Three weeks ago, coffee farmers in Colombia's northern Sierra Nevada mountains set fire to several thousand dollars worth of coffee trees to protest low government-fixed prices paid for their beans.

If they didn't get more money, the farmers threatened, they would replant their fields with marijuana - a substantially more profitable crop.

The farmers are not the only Colombians unhappy with the fruits of what President Alfonso Lopez Michelsen calls Colombia's "coffee bonanza." Despite a current New York wholesale price of around $4.00, more than four times the average 1975 price, coffee exporters say this is the worst year they have had in a long time. Last week, the Colombian Coffee Exporters' association began a price protest of their own, announcing that they will not sell abroad until the government eases the restrictive system of hefty taxes and escrow deposits on coffee exports.

"Coffee is completely screwing up this country," said a foreign economist here.

The problem faced by Colombia, the world's second leading coffee-exporting nation, is that it has too much money. After a decade of slow, steady growth in what many economists consider South America's best-managed economy, Colombia has been hit with a sudden glut of coffee dollars that have mangled development plans and brought the worst inflationary spiral in recent memory.

So great is the dollar glut that Colombia now has the distinction among developing countries of possessing a black market dollar exchange rate that is lower than the official rate.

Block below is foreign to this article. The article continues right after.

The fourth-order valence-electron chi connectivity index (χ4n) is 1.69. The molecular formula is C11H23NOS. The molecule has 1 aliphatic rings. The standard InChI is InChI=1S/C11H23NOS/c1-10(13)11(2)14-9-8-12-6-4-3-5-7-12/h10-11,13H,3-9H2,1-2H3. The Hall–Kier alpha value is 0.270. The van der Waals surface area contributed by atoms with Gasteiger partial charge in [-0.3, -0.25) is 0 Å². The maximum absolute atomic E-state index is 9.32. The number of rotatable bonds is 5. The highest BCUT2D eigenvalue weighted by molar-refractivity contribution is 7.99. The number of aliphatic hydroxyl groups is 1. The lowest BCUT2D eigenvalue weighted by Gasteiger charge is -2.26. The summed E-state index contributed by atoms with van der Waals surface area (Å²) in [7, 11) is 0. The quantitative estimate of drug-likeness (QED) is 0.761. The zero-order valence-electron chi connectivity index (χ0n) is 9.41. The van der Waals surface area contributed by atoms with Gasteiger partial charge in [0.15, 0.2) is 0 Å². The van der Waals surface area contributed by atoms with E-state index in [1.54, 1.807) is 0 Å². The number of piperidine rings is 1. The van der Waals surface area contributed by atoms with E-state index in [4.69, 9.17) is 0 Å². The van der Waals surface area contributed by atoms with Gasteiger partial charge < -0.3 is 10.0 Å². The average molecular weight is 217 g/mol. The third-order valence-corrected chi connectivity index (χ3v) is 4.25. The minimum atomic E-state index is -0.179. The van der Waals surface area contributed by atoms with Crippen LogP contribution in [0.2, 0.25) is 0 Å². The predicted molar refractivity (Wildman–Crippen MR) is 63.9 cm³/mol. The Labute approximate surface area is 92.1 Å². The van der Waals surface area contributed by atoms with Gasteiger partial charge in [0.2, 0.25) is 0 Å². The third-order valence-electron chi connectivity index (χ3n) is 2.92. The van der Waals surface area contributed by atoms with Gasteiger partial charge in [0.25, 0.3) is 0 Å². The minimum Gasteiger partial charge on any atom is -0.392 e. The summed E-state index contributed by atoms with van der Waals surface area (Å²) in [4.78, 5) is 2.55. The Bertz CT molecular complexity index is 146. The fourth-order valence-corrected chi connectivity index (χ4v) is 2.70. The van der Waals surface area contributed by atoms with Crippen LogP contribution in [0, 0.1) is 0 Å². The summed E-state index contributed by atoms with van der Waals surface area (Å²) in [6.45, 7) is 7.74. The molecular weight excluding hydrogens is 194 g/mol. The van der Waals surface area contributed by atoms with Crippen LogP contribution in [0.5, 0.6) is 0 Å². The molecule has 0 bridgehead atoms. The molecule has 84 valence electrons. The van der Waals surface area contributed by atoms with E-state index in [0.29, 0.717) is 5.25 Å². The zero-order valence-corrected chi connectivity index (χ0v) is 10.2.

To control the influx, or at least to take some of the money temporarily out of circulation, Lopez' government has limited the income of the farmers to what is now approximately 30 per cent of their coffee's New York market value. The private Colombian exporters who handle most of the country's coffee business are taxed for most of the rest.

Because a sudden rise in the disposable income of Colombian coffee growers and exporters triggers higher domestic prices for the entire country, the restrictive policy is rationalized as an anti-inflation measure.

But its results have been a disappointment for all concerned. The inflation rate, despite government efforts, is expected to reach at least 30 per cent this year, the highest since 1963 and 12 per cent more than when Lopez took office in 1974.

While the farmers make twice as much on a bag of coffee as they did two years ago, the price of panela, a sugar-based paste that is a dietary staple, has quadrupled. Colombians not in the coffee business are harder hit by the inflationary spiral because their incomes have increased by much smaller increments.

High export taxes also have encouraged coffee smuggling to the point where it rivals drugs as a contraband product. Officials of the National Coffee Growers Federation estimate that of 7.5 million sacks of coffee leaving the country last year, at least 1 million were untaxed contraband.

Most of the smuggled coffee travels the same route to the United States as Colombia's marijuana and cocaine - from Caribbean ports such as Baranquilla and Santa Marta to Panama or the Caribbean islands of Aruba and Curacao. The coffee then is shipped legally to the United States.